The Moment of Silence

Oscar Trimboli: Now the final technique is the most powerful and done well. It’s liberating, done poorly. It’s intimidating. Here it is a listen carefully because it’s really short.

Now don’t worry, no microphones froze or no video froze. There’s no coincidence that the word silent has the exact same letters as the word listen.

In the West, we have this interesting relationship with silence. We call it the pregnant pause, the awkward silence, the deafening silence in high context cultures, cultures that value the relationship above the task. China, Korea, Japan, the Inuit of North America, the indigenous communities of Australia, the Maori of New Zealand, the Polynesians of the Pacific. Silence is a sign of wisdom, respect, and authority. And simply holding space with silence will show to the speaker you value them, you see them, you hear them, and you’ll want to hear what they’re thinking as well as what they’re meaning.

Jenn DeWall:  I love that we did another pause after that one too, <laugh>, because I will say that that is, you know, especially when I’m nervous, that can be, and I’m sure someone else listening likely has that, that can be the harder piece is to incorporate that pause. I can get that, you know, the anxiety can start to tick up with the pause. But I appreciate even just the different considerations of the value that the pause brings because I, I know I need that reminder. It just because it is such an instinctual, oh, this is uncomfortable.

Holy cow. Okay, better say like 25,000 things that don’t make sense and might derail this. And then I can go and kick myself for it later because I should have actually just embraced the pause. <Laugh> Oscar, I really enjoyed our conversation. I know that we, we could have absolutely carried on for much longer, but could you go ahead and tell our audience how they can connect with you, how they could book you, how they could work with you, where they can get the book, all of the beautiful things or any final messages that you would love to share with them.

Where to Find More From Oscar Trimboli

Oscar Trimboli:  I’d love it if you connected with me, but I’d rather you connected with your own listening in the book How to Listen. We give you directions to where you can take a 20-question assessment. It’ll be done maximum has ever taken anybody. Seven minutes. Typically it’s gonna take you five minutes. You’ll get a report as well with your primary villain. The book itself will help you go through some of the things in enormous detail. And one of my favorite quotes from an Amazon review about the book was listening. It’s like sex and comedy. We all think we’re better at it than we really are. So I believe if you’re good at listening, you are also good at comedy and sex. But you’ll have to read the book to find out.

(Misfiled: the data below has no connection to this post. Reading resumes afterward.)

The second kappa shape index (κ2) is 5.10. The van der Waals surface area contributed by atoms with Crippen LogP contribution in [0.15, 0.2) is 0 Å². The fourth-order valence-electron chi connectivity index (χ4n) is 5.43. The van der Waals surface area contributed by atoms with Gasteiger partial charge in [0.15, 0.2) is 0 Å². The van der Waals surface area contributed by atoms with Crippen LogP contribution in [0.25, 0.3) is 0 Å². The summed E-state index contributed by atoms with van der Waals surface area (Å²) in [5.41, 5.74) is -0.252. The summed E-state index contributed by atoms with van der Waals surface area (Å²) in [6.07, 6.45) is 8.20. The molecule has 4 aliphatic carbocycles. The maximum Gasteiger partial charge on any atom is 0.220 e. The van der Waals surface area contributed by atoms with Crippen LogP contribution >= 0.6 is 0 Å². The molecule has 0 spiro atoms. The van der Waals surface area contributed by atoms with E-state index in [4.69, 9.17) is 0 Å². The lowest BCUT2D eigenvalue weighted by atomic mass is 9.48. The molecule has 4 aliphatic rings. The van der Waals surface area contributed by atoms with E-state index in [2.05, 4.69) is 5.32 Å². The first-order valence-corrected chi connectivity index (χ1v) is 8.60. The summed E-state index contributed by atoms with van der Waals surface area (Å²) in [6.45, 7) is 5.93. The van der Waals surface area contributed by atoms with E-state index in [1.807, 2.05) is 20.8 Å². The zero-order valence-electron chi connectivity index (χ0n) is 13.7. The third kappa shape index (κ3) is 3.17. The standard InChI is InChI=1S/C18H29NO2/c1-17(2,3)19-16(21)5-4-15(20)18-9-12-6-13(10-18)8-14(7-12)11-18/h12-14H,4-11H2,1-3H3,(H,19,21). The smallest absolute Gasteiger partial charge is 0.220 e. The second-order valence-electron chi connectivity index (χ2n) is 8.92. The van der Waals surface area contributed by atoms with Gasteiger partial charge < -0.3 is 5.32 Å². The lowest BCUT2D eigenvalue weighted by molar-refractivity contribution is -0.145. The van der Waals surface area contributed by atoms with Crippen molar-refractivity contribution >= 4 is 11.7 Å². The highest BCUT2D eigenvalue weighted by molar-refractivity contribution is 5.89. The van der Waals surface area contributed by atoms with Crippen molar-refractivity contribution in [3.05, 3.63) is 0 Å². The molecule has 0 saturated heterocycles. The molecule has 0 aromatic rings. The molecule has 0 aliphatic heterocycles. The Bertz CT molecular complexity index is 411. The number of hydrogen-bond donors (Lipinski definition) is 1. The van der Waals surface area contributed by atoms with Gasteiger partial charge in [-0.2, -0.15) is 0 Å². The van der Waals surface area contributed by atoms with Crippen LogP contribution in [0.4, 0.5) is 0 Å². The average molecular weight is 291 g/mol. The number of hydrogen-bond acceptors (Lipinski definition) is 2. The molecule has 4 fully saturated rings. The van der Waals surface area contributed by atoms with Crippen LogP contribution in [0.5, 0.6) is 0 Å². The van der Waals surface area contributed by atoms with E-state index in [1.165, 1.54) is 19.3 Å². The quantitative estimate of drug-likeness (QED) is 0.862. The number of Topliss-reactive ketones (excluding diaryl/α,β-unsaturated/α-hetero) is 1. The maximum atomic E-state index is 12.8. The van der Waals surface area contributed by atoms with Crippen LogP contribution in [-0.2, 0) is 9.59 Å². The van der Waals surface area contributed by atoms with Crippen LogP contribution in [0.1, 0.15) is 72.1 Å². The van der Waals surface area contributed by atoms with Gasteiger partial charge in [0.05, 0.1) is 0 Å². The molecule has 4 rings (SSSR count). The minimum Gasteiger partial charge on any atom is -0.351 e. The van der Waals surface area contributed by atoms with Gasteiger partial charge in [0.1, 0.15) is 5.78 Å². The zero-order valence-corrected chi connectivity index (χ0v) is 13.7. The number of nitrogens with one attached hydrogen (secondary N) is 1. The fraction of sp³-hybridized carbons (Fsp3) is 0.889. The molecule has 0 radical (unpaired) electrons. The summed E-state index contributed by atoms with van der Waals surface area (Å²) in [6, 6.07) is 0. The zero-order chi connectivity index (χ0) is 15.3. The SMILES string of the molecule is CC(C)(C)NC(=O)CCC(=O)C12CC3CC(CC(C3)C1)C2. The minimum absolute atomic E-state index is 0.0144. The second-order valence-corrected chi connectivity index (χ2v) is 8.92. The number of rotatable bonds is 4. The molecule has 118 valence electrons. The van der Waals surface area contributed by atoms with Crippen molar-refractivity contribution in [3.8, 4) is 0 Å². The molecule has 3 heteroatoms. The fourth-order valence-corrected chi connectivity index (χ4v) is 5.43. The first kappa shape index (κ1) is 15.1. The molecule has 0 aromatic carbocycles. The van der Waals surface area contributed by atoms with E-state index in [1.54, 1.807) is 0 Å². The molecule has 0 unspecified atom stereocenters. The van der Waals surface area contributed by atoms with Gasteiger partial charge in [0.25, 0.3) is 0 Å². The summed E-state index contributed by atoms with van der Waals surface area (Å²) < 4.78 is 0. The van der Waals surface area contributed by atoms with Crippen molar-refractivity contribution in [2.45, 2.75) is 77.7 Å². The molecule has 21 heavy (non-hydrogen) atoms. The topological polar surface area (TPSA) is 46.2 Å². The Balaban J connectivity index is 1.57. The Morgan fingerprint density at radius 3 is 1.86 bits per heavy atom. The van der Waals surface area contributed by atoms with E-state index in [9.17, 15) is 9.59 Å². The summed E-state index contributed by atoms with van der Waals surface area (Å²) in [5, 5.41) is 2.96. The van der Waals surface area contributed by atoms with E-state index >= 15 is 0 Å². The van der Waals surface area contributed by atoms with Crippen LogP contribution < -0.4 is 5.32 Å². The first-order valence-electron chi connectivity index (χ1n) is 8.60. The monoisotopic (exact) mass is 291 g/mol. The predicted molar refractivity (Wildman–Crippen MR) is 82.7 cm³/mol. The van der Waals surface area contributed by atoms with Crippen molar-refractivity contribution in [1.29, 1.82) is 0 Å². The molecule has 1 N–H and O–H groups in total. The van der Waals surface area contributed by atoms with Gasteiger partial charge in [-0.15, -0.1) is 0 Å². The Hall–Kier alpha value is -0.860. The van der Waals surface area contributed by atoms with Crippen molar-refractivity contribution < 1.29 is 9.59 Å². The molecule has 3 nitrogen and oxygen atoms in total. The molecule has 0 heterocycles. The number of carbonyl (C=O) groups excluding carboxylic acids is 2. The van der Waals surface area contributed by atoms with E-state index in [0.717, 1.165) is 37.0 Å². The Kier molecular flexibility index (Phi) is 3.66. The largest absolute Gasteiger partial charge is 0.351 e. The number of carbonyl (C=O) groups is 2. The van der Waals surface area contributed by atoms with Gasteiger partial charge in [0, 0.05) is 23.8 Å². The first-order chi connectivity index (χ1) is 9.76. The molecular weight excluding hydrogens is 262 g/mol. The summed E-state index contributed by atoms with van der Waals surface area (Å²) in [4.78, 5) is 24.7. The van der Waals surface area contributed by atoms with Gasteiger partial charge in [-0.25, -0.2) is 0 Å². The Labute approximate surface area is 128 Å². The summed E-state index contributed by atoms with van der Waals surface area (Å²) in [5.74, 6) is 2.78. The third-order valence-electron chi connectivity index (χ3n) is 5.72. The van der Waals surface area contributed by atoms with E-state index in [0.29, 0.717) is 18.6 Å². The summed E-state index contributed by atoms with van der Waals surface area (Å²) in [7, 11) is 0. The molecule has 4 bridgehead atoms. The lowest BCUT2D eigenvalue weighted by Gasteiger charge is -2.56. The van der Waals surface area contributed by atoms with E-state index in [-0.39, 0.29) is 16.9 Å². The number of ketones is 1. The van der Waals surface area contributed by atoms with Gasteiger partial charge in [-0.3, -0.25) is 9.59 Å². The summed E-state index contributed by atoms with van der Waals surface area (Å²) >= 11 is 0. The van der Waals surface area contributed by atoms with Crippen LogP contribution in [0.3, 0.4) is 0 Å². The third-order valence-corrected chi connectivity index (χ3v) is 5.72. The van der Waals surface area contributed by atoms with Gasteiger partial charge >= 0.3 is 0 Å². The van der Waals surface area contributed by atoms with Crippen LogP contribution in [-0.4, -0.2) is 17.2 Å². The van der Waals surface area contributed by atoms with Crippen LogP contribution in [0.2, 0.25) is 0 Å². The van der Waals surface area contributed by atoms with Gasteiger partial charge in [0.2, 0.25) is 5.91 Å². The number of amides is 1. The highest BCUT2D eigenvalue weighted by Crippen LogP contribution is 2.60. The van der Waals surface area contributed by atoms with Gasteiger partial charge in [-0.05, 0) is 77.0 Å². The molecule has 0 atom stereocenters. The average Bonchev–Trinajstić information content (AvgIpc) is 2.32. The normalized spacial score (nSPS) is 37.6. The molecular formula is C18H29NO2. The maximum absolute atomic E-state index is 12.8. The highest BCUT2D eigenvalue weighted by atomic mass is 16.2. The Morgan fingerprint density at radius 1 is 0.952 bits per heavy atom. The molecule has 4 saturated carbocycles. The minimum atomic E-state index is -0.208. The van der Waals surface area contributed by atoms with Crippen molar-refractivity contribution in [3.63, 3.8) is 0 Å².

Jenn DeWall:  Thank you so much, Oscar. I loved our conversation, and to bring it back, thank you so much for coming on the Leadership Habit. That was a great Amazon review. No, but thank you so much for being on the show. Thank you so much for taking the time. And I mean, hopefully we can all make bigger, we can have better meetings and have better relationships with people if we just focus on how to listen. Thank you so much for being on the show.

Oscar Trimboli:  Thanks for listening.

Thanks for Listening to The Leadership Habit

Jenn DeWall: Thank you so much for listening to this week’s episode of the Leadership Habit Podcast. I really enjoyed my conversation with Oscar and I hope that you did too. Now, as Oscar mentioned at the end of the show, you can go to, and there you can find out more about your own unique listening style.

And if you want to connect with Oscar to learn more about what he does, and find out more about his books, you can head on over to Thank you so much for listening. If you enjoy today’s podcast, please leave us a review on your favorite podcast treatment platform. And, of course, if we at Crestcom can help you in any way to develop you or your team or your organization’s leadership skillset, add on over to We would love to come into your organization and offer a two-hour complimentary leadership skills workshop. Until next time.